Week of April 19 – Kyle Miller-Shawnee
Orange – Healing
1 John 3:16-24
We know love by this, that he laid down his life for us—and we ought to lay down our lives for one another. How does God’s love abide in anyone who has the world’s goods and sees a brother or sister in need and yet refuses help?
Little children, let us love, not in word or speech, but in truth and action. And by this we will know that we are from the truth and will reassure our hearts before him whenever our hearts condemn us; for God is greater than our hearts, and he knows everything. Beloved, if our hearts do not condemn us, we have boldness before God; and we receive from him whatever we ask, because we obey his commandments and do what pleases him.
And this is his commandment, that we should believe in the name of his Son Jesus Christ and love one another, just as he has commanded us. All who obey his commandments abide in him, and he abides in them. And by this we know that he abides in us, by the Spirit that he has given us.
Find the manuscript here.
About Kyle Miller-Shawnee (he/him)
Kyle is a Disciples of Christ musician, justice advocate, and queer theologue who focuses on the intersection of queer justice and the Hebrew Bible. Kyle is a graduate of Phillips Theological Seminary in Tulsa, Oklahoma, and currently serves this institution in educational ministry.
A proud queer man, Kyle also delights in serving as the choirmaster at the Parish Church of St. Jerome, Tulsa’s first and oldest queer-affirming church. Serving in a diverse parish that has recognized the inherent value of queer children of God since its inception in 1996 empowers Kyle to use the theological and community-building skills learned in seminary to listen, engage, and help build a queer, justice-orientated heaven on earth.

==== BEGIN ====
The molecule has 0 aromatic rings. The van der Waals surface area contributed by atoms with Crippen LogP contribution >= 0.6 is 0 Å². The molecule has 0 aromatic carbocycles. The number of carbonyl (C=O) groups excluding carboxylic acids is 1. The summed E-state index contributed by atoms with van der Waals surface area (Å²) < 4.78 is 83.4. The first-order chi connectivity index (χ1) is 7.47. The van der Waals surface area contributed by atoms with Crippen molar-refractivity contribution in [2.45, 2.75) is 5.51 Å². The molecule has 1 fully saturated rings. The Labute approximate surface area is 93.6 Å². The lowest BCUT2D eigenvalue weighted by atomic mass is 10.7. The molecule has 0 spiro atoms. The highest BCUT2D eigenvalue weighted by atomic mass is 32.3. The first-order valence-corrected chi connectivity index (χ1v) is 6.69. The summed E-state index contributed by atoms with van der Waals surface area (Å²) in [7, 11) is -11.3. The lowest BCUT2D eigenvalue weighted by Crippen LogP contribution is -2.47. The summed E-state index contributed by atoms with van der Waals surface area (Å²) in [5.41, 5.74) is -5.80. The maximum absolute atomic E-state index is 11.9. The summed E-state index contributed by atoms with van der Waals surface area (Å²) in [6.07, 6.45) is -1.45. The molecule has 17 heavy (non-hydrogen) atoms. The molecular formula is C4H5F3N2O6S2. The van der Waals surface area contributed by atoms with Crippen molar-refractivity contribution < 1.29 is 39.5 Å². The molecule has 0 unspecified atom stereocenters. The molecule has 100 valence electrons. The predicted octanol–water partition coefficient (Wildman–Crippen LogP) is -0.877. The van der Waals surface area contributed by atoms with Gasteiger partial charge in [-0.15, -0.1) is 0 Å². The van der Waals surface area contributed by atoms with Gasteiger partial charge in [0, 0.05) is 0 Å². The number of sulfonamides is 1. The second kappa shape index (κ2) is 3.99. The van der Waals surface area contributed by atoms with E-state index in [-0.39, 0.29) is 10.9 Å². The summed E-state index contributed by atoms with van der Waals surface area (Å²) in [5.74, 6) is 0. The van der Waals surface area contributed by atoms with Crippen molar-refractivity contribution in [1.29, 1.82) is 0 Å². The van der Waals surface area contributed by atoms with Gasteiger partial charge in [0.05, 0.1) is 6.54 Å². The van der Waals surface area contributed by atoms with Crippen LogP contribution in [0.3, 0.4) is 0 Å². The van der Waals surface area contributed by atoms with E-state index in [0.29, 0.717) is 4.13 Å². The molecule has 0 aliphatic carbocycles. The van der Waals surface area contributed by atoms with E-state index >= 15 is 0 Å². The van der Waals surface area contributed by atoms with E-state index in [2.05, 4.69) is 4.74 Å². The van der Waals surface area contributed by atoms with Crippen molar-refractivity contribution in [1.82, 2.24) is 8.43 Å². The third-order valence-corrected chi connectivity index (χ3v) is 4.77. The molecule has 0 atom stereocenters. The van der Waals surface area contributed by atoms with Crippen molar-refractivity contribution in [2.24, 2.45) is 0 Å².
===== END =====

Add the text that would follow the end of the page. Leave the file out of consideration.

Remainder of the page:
Week of April 26 – DeShay Jackson
Yellow – Sunlight
“I am the true vine, and my Father is the vine grower. He removes every branch in me that bears no fruit. Every branch that bears fruit he prunes to make it bear more fruit. You have already been cleansed by the word that I have spoken to you. Abide in me as I abide in you. Just as the branch cannot bear fruit by itself unless it abides in the vine, neither can you unless you abide in me. I am the vine, you are the branches. Those who abide in me and I in them bear much fruit, because apart from me you can do nothing. Whoever does not abide in me is thrown away like a branch and withers; such branches are gathered, thrown into the fire, and burned. If you abide in me, and my words abide in you, ask for whatever you wish, and it will be done for you. My Father is glorified by this, that you bear much fruit and become my disciples.”
Find the manuscript here.
About William DeShay C. Jackson (they/them)
William DeShay C. Jackson is a third-year Master of Divinity student, a fourth-generation Disciple of Christ, and is seeking ordination with the Mid-America region of the Christian Church DOC. They earned a bachelor’s degree in Music Education from Culver-Stockton College with an emphasis in piano and voice. Outside of Culver-Stockton, DeShay has performed as a solo and collaborative musician with a host of instrumental and vocal ensembles in Missouri, Illinois, Iowa, and Texas; providing music at the Washington National Cathedral in Washington, D.C., St. Louis Cathedral in New Orleans, LA, Illinois Music Educators Conference, and multiple schools, churches, and homes.